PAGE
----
The definition of consensus is “general agreement, collective opinion”. Consensus design is about everybody getting if not what they wanted what after working together and listening to the whole situation, they have come to want. To get consensus however, two things must happen: we have to give up rigid past positions and move forward with flexibility and we have to transcend our own individual gain outlooks to look at what is best for all.

  • Concept 3 “Reading the landscape” by Simon Bell

An important step before landscape planning or design is to understand the landscape, the process that formed it, and the processes for change. This include more than geographical information. Perception is important and visual and experiential aspects must be included.

Ji Xinqi:

  • Concept 1 Directive providing for public participation in respect of the drawing up of certain plans and programmes relating to the environment

Effective public participation in the taking of decisions enables the public to express, and the decision-maker to take account of, opinions and concerns which may be relevant to those decisions, thereby increasing the accountability and transparency of the decision-making process and contributing to public awareness of environmental issues and support for the decisions taken.

  • Concept 2 Why is landscape beautiful?

To identify a landscape as charming is insofar synonymous with the endeavor to "filter our" whatever we actually do see in the place visited, so as to be able to integrate the outcome in our preconceived, idealized image of the charming place.

  • Concept 3 Why is landscape beautiful?

None of us is able to look at the landscape through anther person's eyes.

Step 5: Reflection

During this seminar, some of us were first time introduced to the broad meaning of Landscape, its expansive importance, and its linkage with democracy. As a group, we have developed key concepts about Landscape democracy which are listed as follows; Landscapes could be urban or rural and the spaces in between. Communities and landscapes affect each other. For strong communities we need to appreciate the landscape identity first. And after that, comes the need for making good places for the communities with the participatory design. Thus through the strong communities, a collective understanding can be enhanced and with the collective understanding a community can act collectively against the challenges. And this emphasizes that Landscape is a platform for democracy and that people are the heart of this platform. These democratic Values play a huge role in landscapes, and these values add new important dimensions to landscape definition; such as the interaction between society and landscapes, participation, and development. Landscape is not about trees and aesthetics; it should be shaped for the benefit of all, involve collaboration, participation and respecting the communities whom landscapes are designed for.We all do believe that we had a valuable seminar during this semester, and we are already empowered and will go back home to contribute to the already existing wider knowledge on landscape with fresh ideas, insights and perspectives that will make better landscapes and improve the existing for all citizens, So we would like to thank you for this astonishing opportunity.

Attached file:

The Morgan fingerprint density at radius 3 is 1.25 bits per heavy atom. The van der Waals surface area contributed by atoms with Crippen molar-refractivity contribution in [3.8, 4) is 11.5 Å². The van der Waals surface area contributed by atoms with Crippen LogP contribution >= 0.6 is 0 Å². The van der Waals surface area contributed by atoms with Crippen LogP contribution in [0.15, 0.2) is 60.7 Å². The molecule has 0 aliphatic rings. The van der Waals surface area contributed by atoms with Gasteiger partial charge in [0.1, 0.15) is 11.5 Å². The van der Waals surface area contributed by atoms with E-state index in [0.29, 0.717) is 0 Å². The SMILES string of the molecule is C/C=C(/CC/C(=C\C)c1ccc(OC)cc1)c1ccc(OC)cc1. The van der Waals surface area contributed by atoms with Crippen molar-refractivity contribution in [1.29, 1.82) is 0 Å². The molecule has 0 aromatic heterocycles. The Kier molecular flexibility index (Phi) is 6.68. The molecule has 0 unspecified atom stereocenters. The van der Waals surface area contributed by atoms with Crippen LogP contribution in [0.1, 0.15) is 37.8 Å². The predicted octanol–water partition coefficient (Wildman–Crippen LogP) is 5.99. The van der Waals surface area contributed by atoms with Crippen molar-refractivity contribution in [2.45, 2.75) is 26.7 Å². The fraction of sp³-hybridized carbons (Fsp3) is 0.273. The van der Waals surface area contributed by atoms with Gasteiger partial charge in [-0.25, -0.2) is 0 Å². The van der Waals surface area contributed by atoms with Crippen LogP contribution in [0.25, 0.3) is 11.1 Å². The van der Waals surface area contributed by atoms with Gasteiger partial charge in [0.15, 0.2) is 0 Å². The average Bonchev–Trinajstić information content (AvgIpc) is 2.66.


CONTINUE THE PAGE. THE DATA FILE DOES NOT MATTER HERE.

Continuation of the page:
Step 6: Revised manifestoes

  • please look again at your initial manifestoes and update them with any new aspects/prespectives you have taken up during this seminar

Assignment 2 - Your Landscape Symbols

  • You can read more details about this assignment here

Nawar H.Sabeeleish's Symbols

Jorge Dzib Landscape Symbols

Landscape Symbols Fatma Bekar

Landscape Symbols Alessandro Plazzi

Landscape Symbols Ji Xinqi

Assignment 3 - Role Play on Landscape Democracy "movers and shakers"

  • You can read more details about this assignment here

Assignment 4 - Your Landscape Democracy Challenge

  • You can read more details about this assignment here
  • Each group member will specify a landscape democracy challenge in his/her environment

Landscape Democracy Challenge 1: Nawar H.Sabeeleish

Your references:

Landscape Democracy Challenge 2

Your references:

Landscape Democracy Challenge 3

Your references:

Landscape Democracy Challenge 4 Ji Xinqi

Your references:

Landscape Democracy Challenge 5 Alessandro Plazzi

Your references:

Assignment 5 - Your Democratic Change Process

  • You can read more details about this assignment here
  • After documenting and reflecting on your challenges you will continue jointly with one of these challenges and design a democratic change process

Your Democratic Change Process

Reflection

  • The case study of Ajloun Forest is an example on how governmental institutions do not represent the interests of the population and ecology nor respect it. The project of the Military Academy will bring a huge impact on the shrinking forested areas of Jordan.

It is clear that the ministry of agriculture and the ministry of environment did not fulfill their responsibility in accepting this proposal from JAF (Jordan Armed Force), and they retracted the decision after the locals' protests, and this case has been brought to court with the help of the Royal Society of the Conservation of Nature (RSCN) and the International Union for the Conservation of Nature (IUCN).

From a global perception this is a waste of budget since the government is investing in this institutions with money paid by the population that does not work. It is believed that the awareness in the landscape importance will grow in the next years. For real solutions we need new frameworks for participation, education and design.

Your references